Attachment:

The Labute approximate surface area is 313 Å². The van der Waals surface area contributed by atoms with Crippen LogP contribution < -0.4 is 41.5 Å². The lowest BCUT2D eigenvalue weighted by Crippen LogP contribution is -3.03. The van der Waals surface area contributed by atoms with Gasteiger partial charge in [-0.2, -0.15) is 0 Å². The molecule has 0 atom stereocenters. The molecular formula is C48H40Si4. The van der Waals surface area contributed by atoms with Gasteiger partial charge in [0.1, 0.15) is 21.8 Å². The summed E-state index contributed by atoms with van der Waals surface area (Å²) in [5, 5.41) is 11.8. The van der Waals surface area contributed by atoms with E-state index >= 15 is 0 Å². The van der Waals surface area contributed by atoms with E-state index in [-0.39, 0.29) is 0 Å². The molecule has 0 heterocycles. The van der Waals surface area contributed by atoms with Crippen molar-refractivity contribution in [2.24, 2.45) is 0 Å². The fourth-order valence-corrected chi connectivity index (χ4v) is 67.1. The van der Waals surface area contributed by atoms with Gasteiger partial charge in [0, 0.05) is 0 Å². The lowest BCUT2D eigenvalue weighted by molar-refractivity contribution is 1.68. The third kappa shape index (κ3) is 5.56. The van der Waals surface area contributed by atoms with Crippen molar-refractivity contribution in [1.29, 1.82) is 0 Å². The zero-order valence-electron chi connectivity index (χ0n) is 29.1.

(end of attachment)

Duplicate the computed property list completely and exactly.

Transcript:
The Labute approximate surface area is 313 Å². The van der Waals surface area contributed by atoms with Crippen LogP contribution < -0.4 is 41.5 Å². The lowest BCUT2D eigenvalue weighted by Crippen LogP contribution is -3.03. The van der Waals surface area contributed by atoms with Gasteiger partial charge in [-0.2, -0.15) is 0 Å². The molecule has 0 atom stereocenters. The molecular formula is C48H40Si4. The van der Waals surface area contributed by atoms with Gasteiger partial charge in [0.1, 0.15) is 21.8 Å². The summed E-state index contributed by atoms with van der Waals surface area (Å²) in [5, 5.41) is 11.8. The van der Waals surface area contributed by atoms with E-state index >= 15 is 0 Å². The van der Waals surface area contributed by atoms with E-state index in [-0.39, 0.29) is 0 Å². The molecule has 0 heterocycles. The van der Waals surface area contributed by atoms with Crippen molar-refractivity contribution in [2.24, 2.45) is 0 Å². The fourth-order valence-corrected chi connectivity index (χ4v) is 67.1. The van der Waals surface area contributed by atoms with Gasteiger partial charge in [0, 0.05) is 0 Å². The lowest BCUT2D eigenvalue weighted by molar-refractivity contribution is 1.68. The third kappa shape index (κ3) is 5.56. The van der Waals surface area contributed by atoms with Crippen molar-refractivity contribution in [1.29, 1.82) is 0 Å². The zero-order valence-electron chi connectivity index (χ0n) is 29.1.